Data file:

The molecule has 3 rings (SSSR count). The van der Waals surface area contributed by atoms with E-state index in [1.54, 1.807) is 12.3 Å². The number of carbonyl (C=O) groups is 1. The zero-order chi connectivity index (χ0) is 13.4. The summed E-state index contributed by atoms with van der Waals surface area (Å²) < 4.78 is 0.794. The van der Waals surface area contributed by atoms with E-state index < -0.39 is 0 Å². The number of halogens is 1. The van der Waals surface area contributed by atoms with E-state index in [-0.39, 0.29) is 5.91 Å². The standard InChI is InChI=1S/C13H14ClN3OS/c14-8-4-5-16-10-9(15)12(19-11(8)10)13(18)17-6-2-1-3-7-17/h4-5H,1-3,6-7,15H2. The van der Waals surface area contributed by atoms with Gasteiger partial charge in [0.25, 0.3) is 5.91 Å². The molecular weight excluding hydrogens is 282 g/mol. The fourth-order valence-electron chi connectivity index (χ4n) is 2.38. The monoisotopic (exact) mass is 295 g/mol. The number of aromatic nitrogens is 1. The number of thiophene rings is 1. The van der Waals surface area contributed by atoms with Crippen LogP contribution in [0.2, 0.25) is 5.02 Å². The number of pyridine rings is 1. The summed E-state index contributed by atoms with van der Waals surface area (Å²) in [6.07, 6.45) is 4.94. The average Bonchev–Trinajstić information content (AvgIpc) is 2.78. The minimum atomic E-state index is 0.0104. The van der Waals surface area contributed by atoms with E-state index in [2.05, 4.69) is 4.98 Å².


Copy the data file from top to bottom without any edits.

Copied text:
The molecule has 3 rings (SSSR count). The van der Waals surface area contributed by atoms with E-state index in [1.54, 1.807) is 12.3 Å². The number of carbonyl (C=O) groups is 1. The zero-order chi connectivity index (χ0) is 13.4. The summed E-state index contributed by atoms with van der Waals surface area (Å²) < 4.78 is 0.794. The van der Waals surface area contributed by atoms with E-state index < -0.39 is 0 Å². The number of halogens is 1. The van der Waals surface area contributed by atoms with E-state index in [-0.39, 0.29) is 5.91 Å². The standard InChI is InChI=1S/C13H14ClN3OS/c14-8-4-5-16-10-9(15)12(19-11(8)10)13(18)17-6-2-1-3-7-17/h4-5H,1-3,6-7,15H2. The van der Waals surface area contributed by atoms with Gasteiger partial charge in [0.25, 0.3) is 5.91 Å². The molecular weight excluding hydrogens is 282 g/mol. The fourth-order valence-electron chi connectivity index (χ4n) is 2.38. The monoisotopic (exact) mass is 295 g/mol. The number of aromatic nitrogens is 1. The number of thiophene rings is 1. The van der Waals surface area contributed by atoms with Crippen LogP contribution in [0.2, 0.25) is 5.02 Å². The number of pyridine rings is 1. The summed E-state index contributed by atoms with van der Waals surface area (Å²) in [6.07, 6.45) is 4.94. The average Bonchev–Trinajstić information content (AvgIpc) is 2.78. The minimum atomic E-state index is 0.0104. The van der Waals surface area contributed by atoms with E-state index in [2.05, 4.69) is 4.98 Å².